- Significant wave height with a return period of 50 years: 11 m
If there were waves of up to 11m in the harbour area, waves would be a hazard on the site. Since there was a slight possibility of any tidal hazards, the quays were constructed with a slight tilt from the centre of the quay towards the water edge to force the water to run off back into the Atlantic Ocean.
Given the current use of the port is industrial the current air quality, noise, and light pollution are slightly high. Although most of the noise pollution created on site are inside the warehouses, with 80+ db (A) the main road that runs along the back of the site with 65 db (A) and the areas where they load and download goods with 55 db (A) and some areas with less than 45db (A). The site creates no waste of residues, and small amounts of light pollution since works are done during the day. The air quality is slightly higher since the fish market is next to the site.
- Wind pattern
- Prevailing: N.E.
- Dominant: S.
The site's climate is temperate maritime and heavily moderated by the Atlantic Ocean; however it does display some characteristics of a Mediterranean climate. Autumn and winter are often unsettled with temperature averages of 13°c and up to 19°c and unpredictable with strong winds and abundant rainfall off up to 500mm and with an average speed of 23 knots (windfinder.com), coming from Atlantic depressions and it is often overcast. The ocean keeps temperatures mild, and frost and snow are rare. In summer, it is quite dry and sunny with only occasional rainfall; temperatures are warm up to 22°c but rarely uncomfortably hot due to the sea's cooling influence during the day. Spring is usually cool and fairly calm.
The site is heavily influenced by the climate, sun light and day light since there are no adjacent buildings for shelter or reducing the strong winds that penetrate the site freely from the south or north east.
Design factors and opportunities and limitations of the site
The site will contains 5 grade 1 listed buildings, 4 grade 2 listed cylindrical tanks, the rail tracks and 6 cranes which will be left once all the existing installations are moved to the outer port. All listed buildings contain private gardens surrounding the property, consent will be necessary to incorporate their land to the site and allow a visual and pedestrian permeability on the site. Urban design policies in the Local Development Frame Work (LDF) will be taken into account during the designing stage.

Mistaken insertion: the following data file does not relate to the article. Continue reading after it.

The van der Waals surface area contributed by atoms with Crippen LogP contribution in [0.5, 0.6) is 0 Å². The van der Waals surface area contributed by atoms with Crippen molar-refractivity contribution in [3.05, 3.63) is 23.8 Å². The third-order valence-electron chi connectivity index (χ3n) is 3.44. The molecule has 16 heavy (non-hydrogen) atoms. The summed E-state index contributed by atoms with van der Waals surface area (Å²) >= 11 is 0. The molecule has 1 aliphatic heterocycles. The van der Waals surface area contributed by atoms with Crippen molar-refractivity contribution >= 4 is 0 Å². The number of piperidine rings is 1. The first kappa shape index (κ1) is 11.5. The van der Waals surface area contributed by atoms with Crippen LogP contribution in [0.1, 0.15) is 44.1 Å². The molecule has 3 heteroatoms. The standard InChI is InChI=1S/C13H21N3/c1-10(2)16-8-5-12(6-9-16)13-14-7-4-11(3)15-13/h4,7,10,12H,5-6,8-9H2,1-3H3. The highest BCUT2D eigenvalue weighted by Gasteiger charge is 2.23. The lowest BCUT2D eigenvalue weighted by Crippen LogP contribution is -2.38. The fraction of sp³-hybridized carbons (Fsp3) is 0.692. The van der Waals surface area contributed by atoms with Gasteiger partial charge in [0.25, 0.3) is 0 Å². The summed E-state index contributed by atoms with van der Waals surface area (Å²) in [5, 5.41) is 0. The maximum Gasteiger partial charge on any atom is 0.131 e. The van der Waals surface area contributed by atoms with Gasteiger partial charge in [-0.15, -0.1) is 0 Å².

The glass galleries on the Marina Avenue run perpendicular to the site, this architectural language will play an important role within my design. The facade treatment will implement different combinations of voids, solids, colour, and texture to merge itself with the existing language of the city. Galicia's have always said that windows are picture frames.
At the moment the site has a restricted access for vehicles unless you are an employee, but pedestrian access is allowed on the port except the areas which are privately own by companies, such as warehouses.
The site contains two main access roads; one is located on Lineras Rivas Avenue for large lorries, cranes, and trucks and the other access point is on the transatlantic quay for private vehicles.
There is an existing rail tracks that runs through the whole of the port and into each individual quay, which is currently used to move the cranes along the quays and to transport shipping containers, and goods directly to the goods station of RENFE in San Diego (the station inside the port). From this station depart the two available lines to Madrid (Santiago-Ourense-Zamora and Lugo-León-Palencia), with connections to Ferrol, Vigo and Portugal.
The main train station of A Coruña is San Cristobal a 10 min ride by bus (line1) from the port and has regular long-distance lines to Madrid, Barcelona, Bilbao and Irún, besides regional connections to the rest of Galicia.
The harbour entrance is orientated to the north, with a width of 800m and a depth of 21m and a maximum registered current of 0 knots.
Pedestrian access is located every 300m through electronic gates; the gates are open every day from 5am till 5pm. All the gates along the port have bus stops with line 1 which takes you around the city centre; bus frequency is every 20 min to provide easy access to the port.
The port also has its own fire station, police head quarters, petrol station and a small hospital.
An outline brief
Choose a buildings and a site or plot on your master plan:
- Convention centre
- Public library
- Exhibition space
- Commercial centre
- Sport centre
- Market place
- Cultural Quarter
- act as a catalyst